Andre Norton was another author who effortlessly combined historical adventure with science/fiction fantasy, a connection I wrote about in my earlier Hunger Games post for this blog. If she had been in mid-career today, she might even have been a History Girl. Her first book "Ralestone Luck" (published as her second novel in 1938) was an adult historical adventure that begins with these inspiring words:
How hold ye Lorne?
By the oak leaf,
By the sea wave,
By the broadsword blade,
Thus we hold Lorne!
The oak leaf is dust,
The sea wave is gone,
The broadsword is rust,
How now hold ye Lorne?
By our Luck, thus we hold Lorne!

I’m delighted to discover Andre Norton’s "Witch World" novels are now being republished as ebooks to bring them to a whole new generation - one of the unexpected joys of modern technology. What goes around comes around, as they say.

So who was your favourite author (or favourite book) when you were a child? Let us know in the comments below, and we’ll create our very own Retro Summer Reading Challenge list!


Katherine Roberts writes fantasy and historical adventure for children.

Sword of Light, the first book in her Pendragon Legacy quartet about King Arthur’s daughter, has been chosen for this year’s Summer Reading Challenge in UK libraries. See Katherine's message to young readers.


Kelly said...

Geoffrey Trease. Or maybe Leon Garfield. Or maybe Rosemary Sutcliff. Or maybe... That question is far too hard.

catdownunder said...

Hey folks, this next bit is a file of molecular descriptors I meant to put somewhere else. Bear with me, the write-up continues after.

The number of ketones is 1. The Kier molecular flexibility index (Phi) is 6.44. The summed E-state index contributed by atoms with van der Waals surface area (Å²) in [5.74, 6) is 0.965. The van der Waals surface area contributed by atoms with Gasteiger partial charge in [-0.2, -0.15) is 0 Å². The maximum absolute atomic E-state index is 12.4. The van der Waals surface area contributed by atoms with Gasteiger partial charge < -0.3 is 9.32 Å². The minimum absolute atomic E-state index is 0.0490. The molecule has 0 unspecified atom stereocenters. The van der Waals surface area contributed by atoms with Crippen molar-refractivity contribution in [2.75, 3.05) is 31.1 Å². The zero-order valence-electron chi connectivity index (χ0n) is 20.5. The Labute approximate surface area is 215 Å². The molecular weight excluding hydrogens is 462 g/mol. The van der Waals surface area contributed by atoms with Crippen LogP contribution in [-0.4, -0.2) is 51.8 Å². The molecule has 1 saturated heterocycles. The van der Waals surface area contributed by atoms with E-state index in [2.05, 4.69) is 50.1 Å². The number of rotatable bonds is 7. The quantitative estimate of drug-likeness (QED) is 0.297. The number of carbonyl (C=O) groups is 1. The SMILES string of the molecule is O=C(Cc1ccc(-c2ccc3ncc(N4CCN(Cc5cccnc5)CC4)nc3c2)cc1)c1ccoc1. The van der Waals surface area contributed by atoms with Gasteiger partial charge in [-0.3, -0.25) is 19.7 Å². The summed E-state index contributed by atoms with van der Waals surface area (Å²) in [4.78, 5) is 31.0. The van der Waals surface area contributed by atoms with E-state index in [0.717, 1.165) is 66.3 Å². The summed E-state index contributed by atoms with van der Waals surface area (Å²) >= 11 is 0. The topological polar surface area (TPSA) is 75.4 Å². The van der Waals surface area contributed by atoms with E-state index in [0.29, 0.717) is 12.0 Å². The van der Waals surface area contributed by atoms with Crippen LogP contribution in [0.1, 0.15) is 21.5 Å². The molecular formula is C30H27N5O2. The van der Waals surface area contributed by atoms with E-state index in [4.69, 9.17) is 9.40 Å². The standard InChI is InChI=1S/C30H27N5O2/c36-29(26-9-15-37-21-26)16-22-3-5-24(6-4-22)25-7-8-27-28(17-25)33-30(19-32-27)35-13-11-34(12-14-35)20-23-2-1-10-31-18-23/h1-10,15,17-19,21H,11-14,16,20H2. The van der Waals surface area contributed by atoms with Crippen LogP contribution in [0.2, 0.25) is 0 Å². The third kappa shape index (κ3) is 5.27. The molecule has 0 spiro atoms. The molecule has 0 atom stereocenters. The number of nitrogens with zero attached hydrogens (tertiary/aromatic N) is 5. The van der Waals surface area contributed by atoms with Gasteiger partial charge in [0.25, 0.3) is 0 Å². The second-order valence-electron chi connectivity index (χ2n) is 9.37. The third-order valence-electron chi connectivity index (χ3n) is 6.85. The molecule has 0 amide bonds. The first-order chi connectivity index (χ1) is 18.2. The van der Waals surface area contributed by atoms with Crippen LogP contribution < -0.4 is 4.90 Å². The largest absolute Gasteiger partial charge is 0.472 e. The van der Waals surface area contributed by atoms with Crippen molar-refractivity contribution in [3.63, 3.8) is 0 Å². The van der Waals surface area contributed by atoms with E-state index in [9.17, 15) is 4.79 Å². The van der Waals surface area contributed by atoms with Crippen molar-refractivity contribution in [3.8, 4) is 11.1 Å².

Elinor Lyon - one of her characters had the same name as mine.
Her books are the reason I have a blog, the reason I wrote a book for a young friend and why I now correspond with her son! They are also indirectly responsible for my presence on Twitter and blogs like this.

Michele said...

I was too busy devouring everything I could get from the school and public libraries to have just *one* favourite author. However, the first half dozen names that spring to mind are: JRR Tolkien, Mary Norton, Alan Garner, and (after I went to grammar school and discovered them in the school's library) Jane Austen, Charles Dickens and William Shakespeare (despite the fact that Macbeth terrified me age 11 - so much so that I've yet to re-read it, or watch a single production!)

Jane Borodale said...

Ooh. I was a hungry reader as a child, would devour anything lying around (even once 'The Children of the New Forest' - surely the most boring children's book known to man). But my absolute favourites that I read until they fell apart and so I can't pass immediately on to my own children were definitely Susan Cooper's brilliant, creepy, poised 'The Dark is Rising' series, and anything by Penelope Lively, especially 'A Stitch in Time', set set on the Jurassic coast, and 'The Ghost of Thomas Kempe'. also loved John Masefield's 'The Box of Delights', 'Tom's Midnight Garden'. All timeslip books, now that I think of it...

PS. Think the summer reading challenge is a fantastic scheme. We love it.

Michele said...

Jane - you reminded me that I'd forgotten Penelope Lively! Ghost was a huge favourite - as was 'A Dog So Small' - I still regularly rave about how much I loved that book as a child - the power of a child's imagination is portrayed fantastically and beautifully. (Oh look, a rave about ADsS!)

Dorian said...

What, you want me to pick just *one* favourite author? I never could, then or now!

Elinor M. Brent-Dyer, C. S. Lewis, H. M. Hoover, Susan Cooper, Alan Garner, Arthur Ransome, Jean Estoril, Diana Wynne Jones...those are the ones that spring immediately to mind.

Katherine Roberts said...

I know it's hard to pick just one, and now several people have reminded me of Susan Cooper's "Dark is Rising" series, another childhood favourite of mine...

Oh all right, since the Reading Challenge is for six books, then you're allowed six retro ones too!

adele said...

I'm older than lots of you. APart from Enid Blyton,whom we all ADORED AND DEVOURED, my best writer at age about 10 was Elizabeth Goudge. Everything she wrote but esp. THE LITTLE WHITE HORSE and HENRIETTA'S HOUSE. Later her adult books were a treat as well!